3 Simple Steps Rutgers Should Have Taken to Avoid Its Communications Crisis

There are crises formed in a moment and there are crises that form over periods of years. The case of fired Rutgers University Men's basketball coach Mike Rice was more the latter than the former, but it was both.

Rice’s abusive behavior, which lies in no gray area for its heinousness, took place over the course of years. He is a man with serous anger issues, using his profession as an excuse for perpetrating his behavior.

The decision to “rehabilitate” the coach is a moment that the athletic director Tim Pernetti will thoroughly regret now that the video of the coach was released through a very effective news story by ESPN’s “Outside the Lines.” (see also: Video shows Mike Rice's ire)

Usually the problem with crises though is more based on decision making.

The university did not take sufficient steps to protect its student-athletes in the basketball program for years. The Rutgers leadership acted insularly once they were informed about the coach’s chronic abusive behavior. Rutgers also blamed the whistleblower, former assistant coach Eric Murdock, whose contract was not renewed because he coached at a camp outside the university.

So if Murdock was worthy of being eliminated in 2012, how is it that Rice was not? Now that Rice has been terminated, the question must be asked: how can Rice be terminated but Pernetti, the Athletic Director who chose to keep Rice on board, not be terminated?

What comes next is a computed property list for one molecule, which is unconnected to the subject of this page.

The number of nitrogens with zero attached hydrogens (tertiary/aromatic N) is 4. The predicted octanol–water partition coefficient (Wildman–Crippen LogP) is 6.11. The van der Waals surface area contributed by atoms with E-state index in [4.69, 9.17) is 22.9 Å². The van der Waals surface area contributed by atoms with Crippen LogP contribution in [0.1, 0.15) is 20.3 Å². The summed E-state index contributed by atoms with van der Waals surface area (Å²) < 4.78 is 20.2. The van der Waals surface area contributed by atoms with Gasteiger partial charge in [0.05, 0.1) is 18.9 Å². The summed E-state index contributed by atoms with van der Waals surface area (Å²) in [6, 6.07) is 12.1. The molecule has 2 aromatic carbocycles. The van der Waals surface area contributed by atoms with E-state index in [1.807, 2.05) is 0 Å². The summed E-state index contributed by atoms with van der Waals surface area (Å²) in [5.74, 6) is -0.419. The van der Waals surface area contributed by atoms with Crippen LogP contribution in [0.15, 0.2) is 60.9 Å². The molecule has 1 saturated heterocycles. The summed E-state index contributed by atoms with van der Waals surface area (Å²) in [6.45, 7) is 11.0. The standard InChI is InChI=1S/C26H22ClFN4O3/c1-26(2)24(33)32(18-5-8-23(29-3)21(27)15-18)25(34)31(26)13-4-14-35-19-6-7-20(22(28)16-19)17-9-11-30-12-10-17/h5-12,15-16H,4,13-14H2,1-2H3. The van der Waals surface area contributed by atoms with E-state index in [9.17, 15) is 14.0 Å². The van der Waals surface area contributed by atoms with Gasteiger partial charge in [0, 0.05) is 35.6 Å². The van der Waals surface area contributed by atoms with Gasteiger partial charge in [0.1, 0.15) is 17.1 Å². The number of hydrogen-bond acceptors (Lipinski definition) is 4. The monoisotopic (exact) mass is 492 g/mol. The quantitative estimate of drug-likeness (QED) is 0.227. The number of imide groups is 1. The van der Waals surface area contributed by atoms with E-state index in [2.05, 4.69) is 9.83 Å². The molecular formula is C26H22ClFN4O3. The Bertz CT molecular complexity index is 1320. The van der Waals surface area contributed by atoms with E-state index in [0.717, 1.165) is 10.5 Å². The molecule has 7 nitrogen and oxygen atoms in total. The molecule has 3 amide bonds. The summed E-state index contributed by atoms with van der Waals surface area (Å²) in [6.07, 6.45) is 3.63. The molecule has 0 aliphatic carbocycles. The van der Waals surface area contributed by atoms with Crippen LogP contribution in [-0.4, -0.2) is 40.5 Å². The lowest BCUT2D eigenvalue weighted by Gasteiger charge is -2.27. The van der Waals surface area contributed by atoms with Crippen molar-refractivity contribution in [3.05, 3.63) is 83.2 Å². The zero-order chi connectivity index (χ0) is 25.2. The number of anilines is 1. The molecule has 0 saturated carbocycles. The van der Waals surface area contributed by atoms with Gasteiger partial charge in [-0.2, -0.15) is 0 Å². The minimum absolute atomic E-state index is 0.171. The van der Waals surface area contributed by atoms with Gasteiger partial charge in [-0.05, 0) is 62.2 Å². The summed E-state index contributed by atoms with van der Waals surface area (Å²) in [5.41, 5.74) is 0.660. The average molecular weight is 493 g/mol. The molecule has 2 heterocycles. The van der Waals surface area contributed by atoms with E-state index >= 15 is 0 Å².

Furthermore, it is clear that Rutgers had no crisis communications plan in place to deal with this crisis. They deluded themselves into believing that they could handle this matter in-house, within the family. Yet the whistleblower Murdock, who is now suing the university, was surely not going to go away or remain silent for long.

The three simple steps Rutgers needed to make to avoid this calamity, and other organizations should factor in their own public relations and crisis communications planning, include the following:

  1. Fire the coach right away – the university dropped their standards to a remarkable low, even though at least one star member of the basketball team left the university because of Coach Rice’s abusive behavior.
  2. Be inclusive and transparent – include players and students in the process of renewal, and reveal all of the information from the start. It is the information that is not known that draws the attention of sharp investigative reporters such as those at ESPN.
  3. Plan and be prepared for anything – briefings for all staff and for leaders in the state should have been conducted so no one was taken by surprise. Developing fact sheets with background on the case and the proper steps taken by the university, as well as a messaging plan for a proactive release of all of the information should have been planned well in advance, and all communicators should have been prepped and trained so they could be perceived as contrite and trustworthy messengers.

This story in New Jersey, that took years and crucial moments to develop, will continue for some time, as well it should. Only once the university addresses the failed decision making that allowed Rice to continue coaching will the matter begin to be resolved.

More importantly, the university and other organizations will hopefully learn from their failure to properly develop a communications plan to deal with it.

Photo credit: pix11.com

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